Fred Claus


Vince Vaughn as Fred Claus

Paul Giamatti as Nick ‘Santa’ Claus

John Michael Higgins as Willie

Miranda Richardson as Annette Claus

Rachel Weisz as Wanda

Kevin Spacey as Clyde

Kathy Bates as Mother Claus

Trevor Peacock as Papa Claus

Elizabeth Banks as Charlene

Bobb’e J. Thompson as Slam

Ludacris as DJ Donnie

Directed by David Dobkin


Somewhat in the vein of John Favreu’s “Elf” in reverse, “Fred Claus” is the year’s first Christmas film, but luckily it manages to – mostly – deal in real heart without going overboard into sentimentality, largely thanks to an excellent cast and an idea that, if not entirely inspired, is still well executed.

Vince Vaughn is Fred, Santa Claus’ older, smart-alecky, reprobate brother, which means he essentially plays the same character he’s been doing for years now. It’s mostly the usual rapid-fire huckster shtick that, it must be said, he is very good at, and it’s still funny here though it does wear thin after a bit. Rather than working hard and honestly, he bounces from opportunity to opportunity, looking for that next ‘big score.’ Which means he’s eternally cash poor, and with time running out on his latest deal he’s forced to do the one thing he hates most… go to his brother Santa Claus (Paul Giamatti) for help.

And it’s at that point the film starts to shine. Director David Dobkin (“The Wedding Crashers”) has assembled a first-rate supporting cast, and it is largely on their shoulders that “Fred Claus” works as well as it does. Front and center is Giamatti, who has the seemingly impossible job of turning a one-dimensional icon into a flesh and blood person, but he pulls it off wonderfully. He’s kind and caring the way Santa should be, but also stressed out by his job and filled with conflicting emotions about his brother. Kevin Spacey, as the accountant who keeps an eye on all of the holidays and shuts them down if they go over budget (though it’s never made exactly clear who he is working for, beyond the mysterious ‘Board’), is as good as ever. In a role that could easily be walked through, he brings a fair amount of dry wit and genuine emotion. It goes without saying that probably the best scene in the film is Giamatti and Spacey’s final confrontation.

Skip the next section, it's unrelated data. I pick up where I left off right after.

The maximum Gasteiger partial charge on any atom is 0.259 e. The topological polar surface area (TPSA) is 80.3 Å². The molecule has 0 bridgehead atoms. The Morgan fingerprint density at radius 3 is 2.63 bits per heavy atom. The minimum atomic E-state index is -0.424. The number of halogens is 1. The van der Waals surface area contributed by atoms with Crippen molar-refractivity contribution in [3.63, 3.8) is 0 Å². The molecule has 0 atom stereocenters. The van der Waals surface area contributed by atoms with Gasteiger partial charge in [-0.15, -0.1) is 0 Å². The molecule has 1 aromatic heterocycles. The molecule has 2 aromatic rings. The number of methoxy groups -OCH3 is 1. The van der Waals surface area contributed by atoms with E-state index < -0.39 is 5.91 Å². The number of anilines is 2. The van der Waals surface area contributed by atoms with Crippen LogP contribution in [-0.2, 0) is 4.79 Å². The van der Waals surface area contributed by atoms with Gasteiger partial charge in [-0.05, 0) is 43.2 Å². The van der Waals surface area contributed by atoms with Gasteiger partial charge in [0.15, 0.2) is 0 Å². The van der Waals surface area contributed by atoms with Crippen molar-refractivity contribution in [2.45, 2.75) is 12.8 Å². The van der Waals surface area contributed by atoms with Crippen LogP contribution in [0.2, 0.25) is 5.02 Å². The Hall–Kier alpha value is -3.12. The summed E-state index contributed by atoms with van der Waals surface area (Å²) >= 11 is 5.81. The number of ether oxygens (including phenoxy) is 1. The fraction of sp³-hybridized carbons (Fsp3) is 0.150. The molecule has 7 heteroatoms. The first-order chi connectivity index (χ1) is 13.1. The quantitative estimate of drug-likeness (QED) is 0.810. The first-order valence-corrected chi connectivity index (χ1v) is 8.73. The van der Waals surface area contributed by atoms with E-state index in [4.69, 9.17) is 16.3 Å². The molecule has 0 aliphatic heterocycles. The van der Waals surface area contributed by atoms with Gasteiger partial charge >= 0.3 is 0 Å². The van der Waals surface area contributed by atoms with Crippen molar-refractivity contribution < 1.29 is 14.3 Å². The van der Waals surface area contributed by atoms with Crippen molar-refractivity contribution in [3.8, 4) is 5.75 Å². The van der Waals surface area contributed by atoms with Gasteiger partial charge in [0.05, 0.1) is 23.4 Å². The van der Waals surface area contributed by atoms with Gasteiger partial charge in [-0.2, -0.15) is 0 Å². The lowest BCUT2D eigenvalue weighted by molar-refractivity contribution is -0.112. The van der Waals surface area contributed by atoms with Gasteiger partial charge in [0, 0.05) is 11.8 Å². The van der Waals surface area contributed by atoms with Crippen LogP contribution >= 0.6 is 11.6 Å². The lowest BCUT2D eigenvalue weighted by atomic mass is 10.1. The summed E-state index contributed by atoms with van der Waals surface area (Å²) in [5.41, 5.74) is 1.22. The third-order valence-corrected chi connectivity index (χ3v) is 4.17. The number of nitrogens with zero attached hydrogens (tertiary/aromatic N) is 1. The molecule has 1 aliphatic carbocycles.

The rest of the supporting cast doesn’t get quite as much to do, Rachel Weisz as Fred’s long suffering girlfriend is particularly wasted, but what they do have, they do well. Kathy Bates’ overbearing mother is particularly good. Standing in front of this cast, Vaughn’s limitations are more readily apparent, but they don’t really drag the film down either. He’s probably been doing this particular character too long now, though, and needs to move on.

“Fred Claus” is the type of film where execution is more important to its success than conception, with most of the setups well used from other films, though a few – particularly a bit early on where Fred is chased into a toy store and beat up by a horde of Salvation Army Santa’s – work particularly well.

“Fred Claus” will never go down in history as a holiday classic, or even one of Vaughn’s better known films, but a sterling cast lifts up what could have been easy mediocrity, and instead reaches levels of genuine charm.